Highlights of Key RCRC Issues

  • Assembly Bill 1250 -- county contracting restrictions -- did not move out of the Senate Rules Committee;
  • Senate Bill 649 – the citing of small cell towers – Vetoed by Governor Brown;
  • The Cap-and-Trade package appropriates $200 million in funding for healthy forest programs, and appropriates $40 million in funding for organics diversion programs; and,
  • Bottle Bill reform was not addressed.

Specific “End-of-Session” Items

  • Assembly Bill 1250 (Jones-Sawyer) – County Contracting
    Assembly Bill 1250 would establish restrictions on the use of personal service contracts by counties.  Despite amendments, AB 1250 does not address RCRC’s concerns as it will continue to inhibit counties from contracting with nonprofits and others to provide critical county services.  The RCRC-opposed bill continues to await consideration in the Senate Rules Committee.

    The RCRC/UCC opposition letter can be accessed here.
     

  • Senate Bill 649 (Hueso) – Small Cell Towers
    Senate Bill 649 would amend an existing law which provides that a wireless telecommunications facility is subject to a city or county discretionary permit and is required to comply with specified criteria.  Despite promises made by the wireless industry, the sponsor of SB 649, the bill would eliminate public input and full local environmental and design review.   The RCRC-opposed bill was vetoed by Governor Brown.

    The local government coalition letter can be accessed here.  Governor Brown’s veto message can be accessed here.
     

  • Cap-and-Trade Expenditure Plan
    The Legislature passed an extension of the State’s Cap-and-Trade auction program and expenditure plan.  Of importance to RCRC member counties, the Cap-and-Trade package 1) eliminates the State Responsibility Area fee permanently, and backfills the fund from Cap-and-Trade auction proceeds through 2030; 2) appropriates $200 million in funding for healthy forest programs to alleviate wildfire risk and aid in tree mortality mitigation, at least 10 percent of which must be used for local government assistance grants; and, 3) appropriates $40 million in funding to CalRecycle for organics diversion programs.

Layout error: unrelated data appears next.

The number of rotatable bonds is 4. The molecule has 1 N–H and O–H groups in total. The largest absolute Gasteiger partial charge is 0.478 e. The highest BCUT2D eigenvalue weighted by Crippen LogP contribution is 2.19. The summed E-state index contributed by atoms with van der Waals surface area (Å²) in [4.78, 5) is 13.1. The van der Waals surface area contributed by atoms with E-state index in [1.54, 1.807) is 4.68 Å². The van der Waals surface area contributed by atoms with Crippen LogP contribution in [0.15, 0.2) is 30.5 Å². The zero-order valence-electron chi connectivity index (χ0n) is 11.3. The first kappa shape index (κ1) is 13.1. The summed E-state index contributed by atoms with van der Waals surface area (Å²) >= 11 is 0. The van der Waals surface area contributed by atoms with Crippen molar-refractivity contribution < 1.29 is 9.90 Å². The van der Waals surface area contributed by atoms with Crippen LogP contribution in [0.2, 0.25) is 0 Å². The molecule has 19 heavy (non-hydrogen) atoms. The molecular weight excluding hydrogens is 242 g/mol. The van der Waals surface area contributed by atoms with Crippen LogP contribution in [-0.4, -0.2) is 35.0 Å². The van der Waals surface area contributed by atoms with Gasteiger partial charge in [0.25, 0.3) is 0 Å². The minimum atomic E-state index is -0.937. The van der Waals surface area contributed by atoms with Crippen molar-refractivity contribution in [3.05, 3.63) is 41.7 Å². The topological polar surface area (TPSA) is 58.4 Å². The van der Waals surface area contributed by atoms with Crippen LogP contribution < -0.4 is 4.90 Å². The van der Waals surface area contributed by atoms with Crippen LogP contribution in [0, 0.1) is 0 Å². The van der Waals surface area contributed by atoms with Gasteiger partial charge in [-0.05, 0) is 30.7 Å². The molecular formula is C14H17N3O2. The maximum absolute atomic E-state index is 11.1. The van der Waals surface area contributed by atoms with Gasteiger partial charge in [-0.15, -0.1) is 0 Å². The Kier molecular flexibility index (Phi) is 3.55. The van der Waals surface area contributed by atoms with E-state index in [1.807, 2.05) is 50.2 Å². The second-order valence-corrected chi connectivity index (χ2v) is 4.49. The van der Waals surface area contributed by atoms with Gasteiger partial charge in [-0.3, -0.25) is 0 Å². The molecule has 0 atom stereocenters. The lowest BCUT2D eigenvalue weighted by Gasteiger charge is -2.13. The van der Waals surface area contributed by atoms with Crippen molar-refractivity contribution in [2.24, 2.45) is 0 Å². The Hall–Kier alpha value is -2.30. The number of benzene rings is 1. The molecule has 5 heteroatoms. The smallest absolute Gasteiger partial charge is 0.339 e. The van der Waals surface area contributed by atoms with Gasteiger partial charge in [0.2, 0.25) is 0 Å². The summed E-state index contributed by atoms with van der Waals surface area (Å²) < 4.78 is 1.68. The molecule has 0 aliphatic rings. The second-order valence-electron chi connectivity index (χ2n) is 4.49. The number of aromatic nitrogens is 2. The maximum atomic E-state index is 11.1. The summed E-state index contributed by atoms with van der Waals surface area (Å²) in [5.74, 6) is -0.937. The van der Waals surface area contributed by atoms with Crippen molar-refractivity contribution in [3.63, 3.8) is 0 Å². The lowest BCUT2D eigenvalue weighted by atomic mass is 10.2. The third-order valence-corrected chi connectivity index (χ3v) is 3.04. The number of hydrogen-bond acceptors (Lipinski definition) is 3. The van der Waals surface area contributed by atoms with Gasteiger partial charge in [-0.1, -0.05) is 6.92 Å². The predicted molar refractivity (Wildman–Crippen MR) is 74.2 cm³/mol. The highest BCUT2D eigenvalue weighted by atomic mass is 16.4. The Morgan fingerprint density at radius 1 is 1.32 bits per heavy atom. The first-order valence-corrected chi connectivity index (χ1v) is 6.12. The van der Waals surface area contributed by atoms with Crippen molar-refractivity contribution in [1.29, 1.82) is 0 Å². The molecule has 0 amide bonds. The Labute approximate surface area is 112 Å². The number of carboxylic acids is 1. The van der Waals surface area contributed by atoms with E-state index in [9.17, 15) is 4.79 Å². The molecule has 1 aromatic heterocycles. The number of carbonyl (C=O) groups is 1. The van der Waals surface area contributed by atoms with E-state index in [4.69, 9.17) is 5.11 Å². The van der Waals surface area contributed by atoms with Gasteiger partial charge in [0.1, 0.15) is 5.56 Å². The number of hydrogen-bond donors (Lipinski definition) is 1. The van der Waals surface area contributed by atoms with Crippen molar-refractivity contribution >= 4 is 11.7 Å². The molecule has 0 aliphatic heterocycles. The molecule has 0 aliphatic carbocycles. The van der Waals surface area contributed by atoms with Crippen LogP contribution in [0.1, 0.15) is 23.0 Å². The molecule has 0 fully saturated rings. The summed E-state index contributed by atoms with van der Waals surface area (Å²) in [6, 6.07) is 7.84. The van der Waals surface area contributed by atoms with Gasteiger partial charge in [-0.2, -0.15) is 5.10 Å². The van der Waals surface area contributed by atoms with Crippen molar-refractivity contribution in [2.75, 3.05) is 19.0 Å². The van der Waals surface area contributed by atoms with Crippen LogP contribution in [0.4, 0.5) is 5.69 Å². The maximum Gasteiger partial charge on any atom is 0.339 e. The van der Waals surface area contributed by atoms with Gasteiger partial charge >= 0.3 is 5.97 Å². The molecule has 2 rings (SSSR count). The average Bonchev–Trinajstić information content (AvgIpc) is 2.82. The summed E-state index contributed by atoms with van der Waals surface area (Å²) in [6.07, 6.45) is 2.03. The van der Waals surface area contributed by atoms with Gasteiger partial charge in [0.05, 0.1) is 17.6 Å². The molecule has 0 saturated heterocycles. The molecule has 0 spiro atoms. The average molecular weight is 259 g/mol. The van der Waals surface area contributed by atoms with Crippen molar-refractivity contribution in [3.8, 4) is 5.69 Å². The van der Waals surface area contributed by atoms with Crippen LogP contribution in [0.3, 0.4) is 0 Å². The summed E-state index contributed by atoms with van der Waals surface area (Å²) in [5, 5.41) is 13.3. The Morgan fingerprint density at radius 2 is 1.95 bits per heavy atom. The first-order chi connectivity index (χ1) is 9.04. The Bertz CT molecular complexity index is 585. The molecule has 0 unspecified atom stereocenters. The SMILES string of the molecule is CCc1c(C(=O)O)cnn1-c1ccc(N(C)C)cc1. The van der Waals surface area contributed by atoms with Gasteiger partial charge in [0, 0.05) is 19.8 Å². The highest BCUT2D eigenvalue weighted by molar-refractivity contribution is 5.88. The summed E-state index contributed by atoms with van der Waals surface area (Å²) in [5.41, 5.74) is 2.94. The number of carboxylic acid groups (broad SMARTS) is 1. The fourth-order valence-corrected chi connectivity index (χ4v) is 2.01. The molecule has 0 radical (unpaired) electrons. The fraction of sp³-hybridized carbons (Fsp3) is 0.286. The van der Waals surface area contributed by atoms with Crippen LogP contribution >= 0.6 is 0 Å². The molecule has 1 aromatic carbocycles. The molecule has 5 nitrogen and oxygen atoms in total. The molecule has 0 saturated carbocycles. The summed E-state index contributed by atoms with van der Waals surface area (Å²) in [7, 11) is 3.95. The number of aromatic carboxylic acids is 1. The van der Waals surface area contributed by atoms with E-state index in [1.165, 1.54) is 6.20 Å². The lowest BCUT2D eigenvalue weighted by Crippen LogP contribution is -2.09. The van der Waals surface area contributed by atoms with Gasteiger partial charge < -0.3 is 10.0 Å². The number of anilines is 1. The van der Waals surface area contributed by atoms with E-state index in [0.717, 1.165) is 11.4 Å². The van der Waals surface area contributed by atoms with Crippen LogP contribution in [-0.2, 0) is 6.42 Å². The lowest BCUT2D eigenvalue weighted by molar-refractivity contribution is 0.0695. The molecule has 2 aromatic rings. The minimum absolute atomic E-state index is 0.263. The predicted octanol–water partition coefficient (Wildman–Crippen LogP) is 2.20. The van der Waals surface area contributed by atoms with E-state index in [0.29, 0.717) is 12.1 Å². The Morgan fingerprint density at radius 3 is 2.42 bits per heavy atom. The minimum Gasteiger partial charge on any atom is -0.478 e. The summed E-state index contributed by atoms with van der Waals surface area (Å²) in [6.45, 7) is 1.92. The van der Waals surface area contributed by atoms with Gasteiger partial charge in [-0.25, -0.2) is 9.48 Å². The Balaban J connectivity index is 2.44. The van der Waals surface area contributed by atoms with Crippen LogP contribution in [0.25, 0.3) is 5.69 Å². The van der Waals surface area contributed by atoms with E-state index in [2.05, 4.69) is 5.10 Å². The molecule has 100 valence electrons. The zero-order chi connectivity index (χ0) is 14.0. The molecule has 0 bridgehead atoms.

Unfortunately, the Cap-and-Trade package did not contain a modified definition of disadvantaged communities that will allow more rural areas to compete for targeted Cap-and-Trade dollars.  RCRC will continue to advocate for a broader definition of DAC throughout 2018.

    RCRC’s Cap-and-Trade letter can be accessed here.
     

  • Housing Package
    Governor Brown signed into law a number of housing and land-use bills as part of a housing package.  Senate Bill 2 (Atkins) provides a permanent source of affordable housing funding, and Senate Bill 3 (Beall) authorizes a $4 billion bond for housing, which requires voter approval in November 2018.  The bulk of the housing package is intended to streamline local regulatory processes and incentivize housing development through increased enforcement of existing housing laws. 

    The local government coalition letter can be accessed here.
     

  • Senate Bill 623 (Monning) – Water Quality
    Senate Bill 623 would establish the Safe and Affordable Drinking Water Fund.  SB 623 would provide grants, loans, or services to assist those without access to safe and affordable drinking water.  The funding to accomplish these goals include fees on public water system connections.  The proposed fee ranges from $0.95 per month to $10 per month.  At the request of RCRC, water systems of 200 service connections or less are exempted from this charge as are specified low-income customers and non-potable uses of water.  This RCRC-supported bill is now a two-year bill; Senator Monning has expressed his plans to keep working on it in 2018.

    RCRC’s support letter can be accessed here.